An astronomer named Geoff Marcy was recently so moved by the seeming demise of his favorite telescope, Kepler -- which has been dutifully orbiting the earth since 2009 -- that he wrote a W.H. Auden-inspired poem about it. The verse reads:
"Kepler was my North, my South, my East and West, my working week, no weekend rest, my noon, my midnight, my talks, my song; I thought Kepler would last forever: I was wrong."
Marcy's telescope is looking pretty mortal these days. Burdened with two busted wheels (it happens to the best of us), Kepler has been relegated to a "point rest state," one that's apparently hopeless enough to drive even a scientist to the comfort of elegiac verse.
I kid. Poets and astronomers have a connection after all. The two disciplines, so unalike in practice, both attract practitioners moved by the desire to discover and joined by a sense of wonder at discovery. Johannes Kepler -- the man, not the bum telescope -- once wrote, "The ways by which men arrive at knowledge of the celestial things are hardly less wonderful than the nature of these things themselves." And what better way to wallow in your wonder than poetry?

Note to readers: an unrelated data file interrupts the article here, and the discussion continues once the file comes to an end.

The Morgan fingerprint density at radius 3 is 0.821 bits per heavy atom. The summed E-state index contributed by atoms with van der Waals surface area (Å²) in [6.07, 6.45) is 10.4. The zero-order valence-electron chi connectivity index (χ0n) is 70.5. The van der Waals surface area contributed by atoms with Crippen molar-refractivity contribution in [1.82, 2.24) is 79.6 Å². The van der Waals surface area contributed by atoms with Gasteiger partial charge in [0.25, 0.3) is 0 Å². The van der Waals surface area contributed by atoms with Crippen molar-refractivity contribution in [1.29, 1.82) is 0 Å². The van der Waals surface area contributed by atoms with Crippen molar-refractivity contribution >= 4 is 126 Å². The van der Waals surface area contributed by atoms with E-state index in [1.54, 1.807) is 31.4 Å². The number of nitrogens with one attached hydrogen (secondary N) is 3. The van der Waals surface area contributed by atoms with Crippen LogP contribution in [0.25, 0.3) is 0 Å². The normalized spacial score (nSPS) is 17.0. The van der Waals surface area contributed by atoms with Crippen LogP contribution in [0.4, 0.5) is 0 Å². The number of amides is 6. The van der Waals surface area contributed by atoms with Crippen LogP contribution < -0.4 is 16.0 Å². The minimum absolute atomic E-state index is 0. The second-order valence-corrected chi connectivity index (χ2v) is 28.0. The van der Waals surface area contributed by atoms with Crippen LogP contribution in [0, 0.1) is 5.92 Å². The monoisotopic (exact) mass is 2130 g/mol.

Not that the two sides always get along. Walt Whitman famously claimed to have been driven to nausea by a scientific lecture:
When I heard the learn'd astronomer,
When the proofs, the figures, were ranged in columns before me,
When I was shown the charts and diagrams, to add, divide, and measure them,
When I sitting heard the astronomer where he lectured with much applause in the lecture-room,
How soon unaccountable I became tired and sick,
Till rising and gliding out I wander'd off by myself,
In the mystical moist night-air, and from time to time,
Look'd up in perfect silence at the stars.
And Emily Dickinson only politely tipped her hat to a different sort of scope in this well-known poem:
"Faith" is a fine invention
When Gentlemen can see-
But Microscopes are prudent
In an Emergency.
Poetry, Marcy has reminded us, can also be prudent when facing an emergency. And I would offer him two lines from John Keats' breakthrough sonnet "On First Looking into Chapman's Homer." Keats, just 18, and joyous to discover what was for him a new translation, could think of no better metaphor for his astonishment than imagining himself a man like Mr. Marcy:
Then felt I like some watcher of the skies
When a new planet swims into his ken;
Marcy, no doubt, acutely feels the loss of his means to such discovery. But with an eye for astronomy and an ear for poetry, I have no doubt he'll find another one.